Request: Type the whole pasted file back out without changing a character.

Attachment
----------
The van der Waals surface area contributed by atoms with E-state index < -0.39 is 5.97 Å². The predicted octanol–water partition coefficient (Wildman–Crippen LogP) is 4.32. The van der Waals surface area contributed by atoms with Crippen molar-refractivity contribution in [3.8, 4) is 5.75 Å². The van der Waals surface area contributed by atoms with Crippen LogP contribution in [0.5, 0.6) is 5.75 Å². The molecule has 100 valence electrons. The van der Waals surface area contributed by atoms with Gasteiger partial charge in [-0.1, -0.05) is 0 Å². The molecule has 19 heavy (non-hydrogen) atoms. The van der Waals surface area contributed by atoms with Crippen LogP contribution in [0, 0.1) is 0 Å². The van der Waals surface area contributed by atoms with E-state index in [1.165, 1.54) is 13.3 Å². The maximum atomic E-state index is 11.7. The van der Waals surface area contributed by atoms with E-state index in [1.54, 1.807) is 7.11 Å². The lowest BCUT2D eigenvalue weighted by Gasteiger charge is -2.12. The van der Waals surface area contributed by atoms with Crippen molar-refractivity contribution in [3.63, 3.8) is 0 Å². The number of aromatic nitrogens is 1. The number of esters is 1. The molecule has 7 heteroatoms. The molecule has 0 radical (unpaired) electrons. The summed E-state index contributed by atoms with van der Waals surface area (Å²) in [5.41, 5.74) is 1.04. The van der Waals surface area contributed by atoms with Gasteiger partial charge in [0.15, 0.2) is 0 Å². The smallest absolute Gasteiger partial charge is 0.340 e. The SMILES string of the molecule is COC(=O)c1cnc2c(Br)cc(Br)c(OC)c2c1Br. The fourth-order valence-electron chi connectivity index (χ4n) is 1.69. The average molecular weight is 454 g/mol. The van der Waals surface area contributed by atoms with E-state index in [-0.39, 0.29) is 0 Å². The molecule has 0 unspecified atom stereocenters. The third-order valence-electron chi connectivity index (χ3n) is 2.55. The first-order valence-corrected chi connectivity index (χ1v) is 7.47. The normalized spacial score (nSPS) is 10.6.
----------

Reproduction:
The van der Waals surface area contributed by atoms with E-state index < -0.39 is 5.97 Å². The predicted octanol–water partition coefficient (Wildman–Crippen LogP) is 4.32. The van der Waals surface area contributed by atoms with Crippen molar-refractivity contribution in [3.8, 4) is 5.75 Å². The van der Waals surface area contributed by atoms with Crippen LogP contribution in [0.5, 0.6) is 5.75 Å². The molecule has 100 valence electrons. The van der Waals surface area contributed by atoms with Gasteiger partial charge in [-0.1, -0.05) is 0 Å². The molecule has 19 heavy (non-hydrogen) atoms. The van der Waals surface area contributed by atoms with Crippen LogP contribution in [0, 0.1) is 0 Å². The van der Waals surface area contributed by atoms with E-state index in [1.165, 1.54) is 13.3 Å². The maximum atomic E-state index is 11.7. The van der Waals surface area contributed by atoms with E-state index in [1.54, 1.807) is 7.11 Å². The lowest BCUT2D eigenvalue weighted by Gasteiger charge is -2.12. The van der Waals surface area contributed by atoms with Crippen molar-refractivity contribution in [3.63, 3.8) is 0 Å². The number of aromatic nitrogens is 1. The number of esters is 1. The molecule has 7 heteroatoms. The molecule has 0 radical (unpaired) electrons. The summed E-state index contributed by atoms with van der Waals surface area (Å²) in [5.41, 5.74) is 1.04. The van der Waals surface area contributed by atoms with Gasteiger partial charge in [0.15, 0.2) is 0 Å². The smallest absolute Gasteiger partial charge is 0.340 e. The SMILES string of the molecule is COC(=O)c1cnc2c(Br)cc(Br)c(OC)c2c1Br. The fourth-order valence-electron chi connectivity index (χ4n) is 1.69. The average molecular weight is 454 g/mol. The van der Waals surface area contributed by atoms with E-state index in [-0.39, 0.29) is 0 Å². The molecule has 0 unspecified atom stereocenters. The third-order valence-electron chi connectivity index (χ3n) is 2.55. The first-order valence-corrected chi connectivity index (χ1v) is 7.47. The normalized spacial score (nSPS) is 10.6.